In the past year, the National Highways Development Programme (NHDP) has witnessed a surge in activity. During 2015-16, the National Highways Authority of India (NHAI) achieved about 85 per cent of its project award target as against a realisation of 50 per cent in 2014-15. While engineering, procurement and construction (EPC)-based projects dominated the implementation mix, the public-private partnership (PPP) model marked a gradual comeback with the award of several projects under the hybrid annuity model (HAM). The year witnessed the award of several big-ticket projects such as the Eastern Peripheral Expressway and the Delhi-Meerut expressway (two packages). Based on the performance during the previous fiscal year, the Ministry of Road Transport and Highways (MoRTH) has scaled up project award and completion targets for 2016-17 substantially.
The numbers at a glance
Fiscal year 2015-16 witnessed a substantial surge in project award in contrast to 2014-15. NHAI awarded as many as 79 contracts spanning a length of about 4,340 km. The maximum number of these – 16 projects – were awarded in and around Uttar Pradesh followed by Maharashtra and Bihar. In terms of investment too, these states were ahead of the others.
In terms of completion, NHAI completed about 90 per cent of the construction target during 2015-16. The authority’s construction rate stood at almost 5 km per day. Meanwhile, according to the MoRTH, NHAI has completed 14 national highway projects during the year as compared to 10 projects completed in 2014-15.
Phase-wise, the maximum number of projects was awarded under Phases III and IV. Phase VI, which entails the development of greenfield expressways, also reported substantial activity with the award of six contracts involving the development of the Eastern Peripheral Expressway (six packages) and the Delhi-Meerut expressway (Packages I and II).
The implementation split favours the EPC mode. In terms of the number of projects, about 80 per cent were awarded on an EPC basis, 9 per cent on a BOT basis and the remaining 11 per cent on a HAM basis. About 20 per cent of the length awarded during 2015-16 was on a BOT basis, 8 per cent was awarded on a HAM basis while the rest was awarded on an EPC basis. Further, about 20 per cent of the projects awarded during 2015-16 are contracts that were awarded between 2012 and 2014, but failed to take off. These have now been reawarded, mostly on an EPC basis.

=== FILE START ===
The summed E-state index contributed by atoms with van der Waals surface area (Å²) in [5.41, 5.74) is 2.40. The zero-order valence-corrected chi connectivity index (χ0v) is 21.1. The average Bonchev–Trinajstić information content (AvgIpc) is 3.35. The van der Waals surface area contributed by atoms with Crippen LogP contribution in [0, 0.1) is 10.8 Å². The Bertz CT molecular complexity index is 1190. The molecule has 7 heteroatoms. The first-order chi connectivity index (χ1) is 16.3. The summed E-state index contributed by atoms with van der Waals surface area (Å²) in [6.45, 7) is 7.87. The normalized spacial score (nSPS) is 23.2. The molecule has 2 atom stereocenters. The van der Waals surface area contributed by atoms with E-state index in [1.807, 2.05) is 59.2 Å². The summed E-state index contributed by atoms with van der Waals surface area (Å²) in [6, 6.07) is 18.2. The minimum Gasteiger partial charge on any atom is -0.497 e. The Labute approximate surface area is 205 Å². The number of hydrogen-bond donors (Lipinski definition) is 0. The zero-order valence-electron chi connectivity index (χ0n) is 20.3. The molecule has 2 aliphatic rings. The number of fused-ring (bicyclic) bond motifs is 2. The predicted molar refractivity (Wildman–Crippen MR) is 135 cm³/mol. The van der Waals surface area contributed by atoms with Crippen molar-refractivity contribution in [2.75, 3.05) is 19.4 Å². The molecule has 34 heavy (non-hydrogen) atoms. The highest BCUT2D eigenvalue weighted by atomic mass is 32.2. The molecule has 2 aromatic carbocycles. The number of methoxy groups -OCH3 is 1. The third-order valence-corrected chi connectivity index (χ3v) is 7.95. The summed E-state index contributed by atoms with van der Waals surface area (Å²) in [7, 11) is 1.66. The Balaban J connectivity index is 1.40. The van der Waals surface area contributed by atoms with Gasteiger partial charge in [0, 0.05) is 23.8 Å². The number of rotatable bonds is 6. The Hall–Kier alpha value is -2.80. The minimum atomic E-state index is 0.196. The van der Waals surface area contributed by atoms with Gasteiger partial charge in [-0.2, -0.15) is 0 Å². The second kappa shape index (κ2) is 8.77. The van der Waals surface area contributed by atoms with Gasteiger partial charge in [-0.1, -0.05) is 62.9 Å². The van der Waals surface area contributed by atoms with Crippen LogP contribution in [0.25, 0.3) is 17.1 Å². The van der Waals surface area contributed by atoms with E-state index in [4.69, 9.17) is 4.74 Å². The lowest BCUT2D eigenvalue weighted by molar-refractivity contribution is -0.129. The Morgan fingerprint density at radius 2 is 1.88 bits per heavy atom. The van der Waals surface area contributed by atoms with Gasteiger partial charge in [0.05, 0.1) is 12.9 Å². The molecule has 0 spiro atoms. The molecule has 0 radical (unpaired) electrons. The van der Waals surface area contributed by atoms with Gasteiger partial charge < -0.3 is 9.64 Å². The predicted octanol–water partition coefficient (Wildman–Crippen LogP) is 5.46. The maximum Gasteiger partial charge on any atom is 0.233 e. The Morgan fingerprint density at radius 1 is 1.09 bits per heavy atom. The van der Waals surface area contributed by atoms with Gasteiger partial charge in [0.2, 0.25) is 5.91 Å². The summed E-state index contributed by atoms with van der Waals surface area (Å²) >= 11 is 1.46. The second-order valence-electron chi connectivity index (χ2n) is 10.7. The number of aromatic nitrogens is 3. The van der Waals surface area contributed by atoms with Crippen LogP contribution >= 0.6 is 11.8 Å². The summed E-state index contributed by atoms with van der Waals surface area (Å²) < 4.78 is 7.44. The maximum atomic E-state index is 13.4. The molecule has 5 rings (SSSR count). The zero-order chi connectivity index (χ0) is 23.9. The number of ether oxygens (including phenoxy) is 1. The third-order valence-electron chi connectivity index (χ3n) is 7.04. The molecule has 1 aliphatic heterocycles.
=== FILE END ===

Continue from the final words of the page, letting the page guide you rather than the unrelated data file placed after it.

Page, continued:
The newly launched HAM also managed to find takers. During 2015-16, nine HAM-based projects were awarded under the NHDP. Of these, Packages I and II of the Delhi-Meerut expressway project were awarded to Welspun Enterprises and to a joint venture of APCO Infratech Private Limited and Chetak Enterprise Limited respectively.
The bidding scenario has marked a slight improvement in the past year. New and regional players have secured a large number of orders and outbid the traditional and large players in the market. The dominance of the EPC mode is reflective of the government’s strategy of tapping the potential of asset-light small contractors. EPC bids received by NHAI have been somewhat more aggressive. This is a result of regional players trying to grab orders in the national highway segment. The average number of bids for an EPC project ranges from five to eight. However, the number of companies bidding for build-operate-transfer projects has slipped to three-five from about 20 in 2011-12. Moreover, the wide gap between the lowest and second lowest bid has also raised concerns about the reliability of the cost estimates.
Targets and outlook
For 2016-17, the ministry has fixed a 2.5 times increase in the target for the award and construction of national highways. It has set a target of 25,000 km of national highways to be awarded in 2016-17 as against the 10,000 km awarded in 2015-16. Of the total length of national highways targeted for award, 15,000 km, falls under NHAI’s target and 10,000 km under the target of the MoRTH and National Highways and Infrastructure Development Corporation Limited (NHIDCL). The construction target has been set at 15,000 km as against the 6,000 km constructed last year. The construction target for NHAI has been fixed at 8,000 km while the target for the ministry and NHIDCL is 7,000 km. During April-July 2016, NHAI awarded 15 projects spanning a length of 764 km. Over 65 per cent of these projects have been awarded under the HAM and the remaining on an EPC basis. In terms of completion, 619 km of length was constructed during April-July 2016.
The outlook certainly seems to be positive. However, sound implementation of the projects awarded in the previous two fiscal years will be the major game changer. Though the government has been successful in infusing momentum in award activity, there is a need to ensure that the errors of the past are not repeated. While NHAI has pinned high hopes on the HAM, so far, only one HAM-based project has achieved financial closure, of the nine awarded during 2015-16. Proper project preparation and due diligence is a much-needed step to ensure that only viable projects are put on the block.